SBIR-STTR Award

Drug Resistance Conferring Mutations In Hcv N53 Protease
Profile last edited on: 3/1/02

Program
SBIR
Agency
NIH | NIAID
Total Award Amount
$79,615
Award Phase
1
Principal Investigator
Steven Jones
Activity Indicator

Company Information

Sunovion Pharmaceuticals Inc (AKA:Sepracor Inc)

84 Waterford Drive
Marlborough, MA 01752
   (508) 481-6700
   info@sepracor.com
   www.sepracor.com
Multiple Locations:   
Congressional District:   03
County:   Middlesex

Phase I

Phase I year
1998
Phase I Amount
$79,615
Infection of individuals by the hepatitis C virus (HCV) is a public health problem for which there is neither an effective treatment nor a vaccine. Anti-HCV protease drug development programs are in place in several pharmaceutical firms. Like the HIV virus, the HCV genome has a high mutation rate and it is expected that the development of resistance to HCV protease inhibitors will prove to be a roadblock to their efficacy. A clear need exists for the development of procedures capable of prospectively assessing protease drug resistance profiles. Steps in the development of such a procedure are outlined and methods for their implementation described. The procedure will depend upon bacterial expression of a precursor polypeptide such that active HCV NS3 protease is a prerequisite for the expression of a detectable phenotypic marker. Extensive mutation of the protease coding sequence and growth of host bacteria containing the resultant plasmid in the presence of individual or combinations of anti-HCV protease compounds can be used to phenotypically select clones coding for drug resistant proteases. DNA sequence analysis will be used to characterize the spectrum and frequency of mutations contributing to drug resistance. The assay will be used for screening selected anti-HCV protease compounds.Proposed Commercial Applications:This work will lead to the development of a system for predicting the spectrum of resistance conferring mutations in the hepatitis C NS3 protease that are selected by therapy using a single anti-protease drug or combination of such drugs. Integration of this system into an anti-HCV protease drug development program will allow the pattern and frequency of resistance conferring mutations to be included as a criteria for clinical lead candidate selection. Compounds can be preselected for optimum resistance conferring properties rather than facing the situation as it stands now where this data is generated in patient populations after the drug development process is completed.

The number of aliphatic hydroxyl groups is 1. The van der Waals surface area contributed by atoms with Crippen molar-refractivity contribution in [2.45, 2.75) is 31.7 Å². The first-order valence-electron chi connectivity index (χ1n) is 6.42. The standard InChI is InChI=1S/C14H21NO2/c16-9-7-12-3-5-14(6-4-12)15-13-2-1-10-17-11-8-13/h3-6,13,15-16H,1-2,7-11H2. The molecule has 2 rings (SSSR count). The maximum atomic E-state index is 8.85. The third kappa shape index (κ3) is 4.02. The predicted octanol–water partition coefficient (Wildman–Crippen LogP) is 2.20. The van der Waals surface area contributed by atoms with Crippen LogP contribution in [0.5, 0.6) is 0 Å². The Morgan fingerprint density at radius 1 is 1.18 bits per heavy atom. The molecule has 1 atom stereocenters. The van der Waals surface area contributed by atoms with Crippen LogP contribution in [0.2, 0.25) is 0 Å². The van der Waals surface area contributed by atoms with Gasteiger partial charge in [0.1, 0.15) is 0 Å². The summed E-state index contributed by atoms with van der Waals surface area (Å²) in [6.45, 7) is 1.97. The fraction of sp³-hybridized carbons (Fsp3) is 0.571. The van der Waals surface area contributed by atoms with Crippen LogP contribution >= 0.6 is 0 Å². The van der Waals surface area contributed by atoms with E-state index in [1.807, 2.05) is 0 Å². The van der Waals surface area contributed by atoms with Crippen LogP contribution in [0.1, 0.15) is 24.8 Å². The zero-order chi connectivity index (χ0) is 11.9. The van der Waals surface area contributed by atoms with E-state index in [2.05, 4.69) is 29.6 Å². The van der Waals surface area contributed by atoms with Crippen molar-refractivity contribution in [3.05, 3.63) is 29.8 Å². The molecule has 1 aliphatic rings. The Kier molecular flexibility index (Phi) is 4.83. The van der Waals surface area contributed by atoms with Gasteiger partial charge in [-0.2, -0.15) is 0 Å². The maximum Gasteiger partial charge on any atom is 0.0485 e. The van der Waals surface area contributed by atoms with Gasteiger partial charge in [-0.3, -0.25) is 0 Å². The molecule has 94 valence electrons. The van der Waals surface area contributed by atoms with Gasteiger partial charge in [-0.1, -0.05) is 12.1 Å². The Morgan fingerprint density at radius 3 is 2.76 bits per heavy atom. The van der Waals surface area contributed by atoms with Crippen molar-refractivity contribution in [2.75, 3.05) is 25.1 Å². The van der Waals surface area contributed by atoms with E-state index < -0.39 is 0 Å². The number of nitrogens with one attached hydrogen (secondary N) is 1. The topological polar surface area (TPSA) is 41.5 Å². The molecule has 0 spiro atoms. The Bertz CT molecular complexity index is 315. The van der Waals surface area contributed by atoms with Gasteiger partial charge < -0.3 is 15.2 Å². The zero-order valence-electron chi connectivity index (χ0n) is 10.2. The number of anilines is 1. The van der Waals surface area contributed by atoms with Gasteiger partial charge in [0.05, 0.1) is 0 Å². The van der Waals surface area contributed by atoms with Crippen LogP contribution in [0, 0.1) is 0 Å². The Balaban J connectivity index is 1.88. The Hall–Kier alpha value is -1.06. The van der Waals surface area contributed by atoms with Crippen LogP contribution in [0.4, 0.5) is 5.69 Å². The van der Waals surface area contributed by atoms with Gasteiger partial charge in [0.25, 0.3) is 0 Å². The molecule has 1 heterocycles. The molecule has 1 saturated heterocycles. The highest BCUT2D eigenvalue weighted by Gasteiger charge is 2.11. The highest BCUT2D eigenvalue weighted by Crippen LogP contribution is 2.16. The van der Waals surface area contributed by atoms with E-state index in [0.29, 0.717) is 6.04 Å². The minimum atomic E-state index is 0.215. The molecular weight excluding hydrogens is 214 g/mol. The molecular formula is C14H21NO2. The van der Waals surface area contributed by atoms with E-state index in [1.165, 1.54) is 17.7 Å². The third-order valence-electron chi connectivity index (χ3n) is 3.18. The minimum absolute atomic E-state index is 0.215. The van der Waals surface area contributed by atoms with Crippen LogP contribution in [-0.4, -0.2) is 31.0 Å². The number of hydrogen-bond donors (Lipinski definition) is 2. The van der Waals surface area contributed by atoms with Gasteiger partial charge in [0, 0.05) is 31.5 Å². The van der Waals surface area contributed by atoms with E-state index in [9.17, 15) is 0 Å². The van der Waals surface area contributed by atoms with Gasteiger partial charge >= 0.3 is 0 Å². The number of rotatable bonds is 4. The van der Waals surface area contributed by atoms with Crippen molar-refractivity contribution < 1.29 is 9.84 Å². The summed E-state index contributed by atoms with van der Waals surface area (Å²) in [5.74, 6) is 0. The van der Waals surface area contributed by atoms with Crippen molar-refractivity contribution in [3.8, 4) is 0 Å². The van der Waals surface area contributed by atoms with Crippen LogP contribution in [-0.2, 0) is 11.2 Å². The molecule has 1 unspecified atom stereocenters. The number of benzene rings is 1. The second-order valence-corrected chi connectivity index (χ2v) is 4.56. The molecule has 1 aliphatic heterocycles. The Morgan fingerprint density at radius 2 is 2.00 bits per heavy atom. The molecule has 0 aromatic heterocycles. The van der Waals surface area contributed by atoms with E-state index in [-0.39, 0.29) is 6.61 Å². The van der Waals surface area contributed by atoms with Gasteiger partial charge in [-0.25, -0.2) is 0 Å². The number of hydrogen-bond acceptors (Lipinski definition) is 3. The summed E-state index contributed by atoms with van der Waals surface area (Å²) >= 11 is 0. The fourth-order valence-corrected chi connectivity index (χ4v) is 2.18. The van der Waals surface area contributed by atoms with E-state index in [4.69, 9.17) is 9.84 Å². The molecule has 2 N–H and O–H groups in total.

Thesaurus Terms:
antiviral agent, drug design /synthesis /production, drug resistance, endopeptidase, gene mutation, hepatitis C virus virus genetics molecular cloning, nucleic acid sequence, polymerase chain reaction, transfection vector

Phase II

Phase II year
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Phase II Amount
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